Types of cyber threats
There are many types of specific cyber threats for healthcare organizations to manage. Each attack involves different techniques and different types of risks; therefore,each type requires different defense methodologies.
Ransomware is a type of threat that occurs when attackers plant malware, or malicious software, inside a company’s network. The malware encrypts important data, and attackers demand ransom in exchange for decrypting it.
Unless victims have access to a backup of their data, they are forced to choose between paying the ransom or suffering permanent data loss. Either way, the affected organization is likely to suffer a delay in operations: either while waiting for data to be decrypted or developing workarounds to restore operations in the absence of the lost data.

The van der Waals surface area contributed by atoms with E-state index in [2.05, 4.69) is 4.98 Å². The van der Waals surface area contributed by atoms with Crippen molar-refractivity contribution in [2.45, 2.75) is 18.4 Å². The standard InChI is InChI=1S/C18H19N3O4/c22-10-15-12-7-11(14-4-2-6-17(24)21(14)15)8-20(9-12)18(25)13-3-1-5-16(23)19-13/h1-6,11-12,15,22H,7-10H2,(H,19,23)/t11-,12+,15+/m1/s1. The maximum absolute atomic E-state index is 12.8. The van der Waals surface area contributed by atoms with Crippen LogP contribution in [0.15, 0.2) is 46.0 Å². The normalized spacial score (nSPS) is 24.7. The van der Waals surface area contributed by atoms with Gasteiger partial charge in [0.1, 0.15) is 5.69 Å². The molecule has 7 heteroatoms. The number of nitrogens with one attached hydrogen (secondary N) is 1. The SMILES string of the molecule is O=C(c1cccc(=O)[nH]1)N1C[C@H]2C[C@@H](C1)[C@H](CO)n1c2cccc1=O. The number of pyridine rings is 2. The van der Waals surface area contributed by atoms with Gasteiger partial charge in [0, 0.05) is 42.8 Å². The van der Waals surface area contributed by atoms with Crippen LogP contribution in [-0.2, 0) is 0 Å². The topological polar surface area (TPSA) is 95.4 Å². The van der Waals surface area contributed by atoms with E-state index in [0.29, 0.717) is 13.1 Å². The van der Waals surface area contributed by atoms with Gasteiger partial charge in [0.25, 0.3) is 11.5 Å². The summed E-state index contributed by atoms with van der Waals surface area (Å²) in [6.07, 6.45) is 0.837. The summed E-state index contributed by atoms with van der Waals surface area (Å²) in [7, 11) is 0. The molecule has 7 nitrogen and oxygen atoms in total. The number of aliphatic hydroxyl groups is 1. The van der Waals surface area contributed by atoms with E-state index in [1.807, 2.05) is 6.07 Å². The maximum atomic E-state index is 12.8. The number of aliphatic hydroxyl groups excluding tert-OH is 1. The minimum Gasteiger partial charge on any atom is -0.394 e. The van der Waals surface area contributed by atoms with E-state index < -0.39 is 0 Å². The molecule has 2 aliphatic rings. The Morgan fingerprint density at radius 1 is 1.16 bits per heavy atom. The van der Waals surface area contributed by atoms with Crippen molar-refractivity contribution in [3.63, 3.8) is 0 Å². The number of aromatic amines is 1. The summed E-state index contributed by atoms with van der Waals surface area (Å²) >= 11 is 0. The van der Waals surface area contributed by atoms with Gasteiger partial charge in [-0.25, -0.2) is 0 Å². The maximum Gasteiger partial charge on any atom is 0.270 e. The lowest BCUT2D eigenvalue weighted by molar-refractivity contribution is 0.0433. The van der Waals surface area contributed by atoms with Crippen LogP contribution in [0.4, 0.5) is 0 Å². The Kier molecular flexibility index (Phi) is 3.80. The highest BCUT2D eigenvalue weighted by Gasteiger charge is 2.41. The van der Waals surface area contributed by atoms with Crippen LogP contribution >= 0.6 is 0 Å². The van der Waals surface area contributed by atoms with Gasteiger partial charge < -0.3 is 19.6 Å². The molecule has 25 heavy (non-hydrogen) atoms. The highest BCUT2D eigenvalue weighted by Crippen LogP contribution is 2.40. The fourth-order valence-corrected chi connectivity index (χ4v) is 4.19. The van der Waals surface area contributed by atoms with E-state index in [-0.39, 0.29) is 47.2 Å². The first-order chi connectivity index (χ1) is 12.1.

If ransomware attackers gain access to sensitive data like PHI, the incident could be considered a breach of healthcare regulations. Laws like HIPAA require public disclosure of these types of breaches. They may also lead to fines, especially if regulators determine that the breach occurred because the business failed to adhere to cybersecurity best practices.
Antivirus tools that can detect and block malware help to prevent ransomware attacks. Other best practices include monitoring the use of privileged protocols such as RDP and Telnet, and segmenting the network to prevent lateral movement. Creating regular data backups ensures that organizations can recover ransomed data quickly without paying the attackers.
When a ransomware attack occurs, the connected device security best practices described earlier, such as gaining complete asset inventory is critical to progress from “detect” to “response”. For example, the ability to identify the device being compromised, where it is connected (physical and network location), and whether security policies or compensating controls can be applied is crucial for security and operations teams responding to the ransomware attack.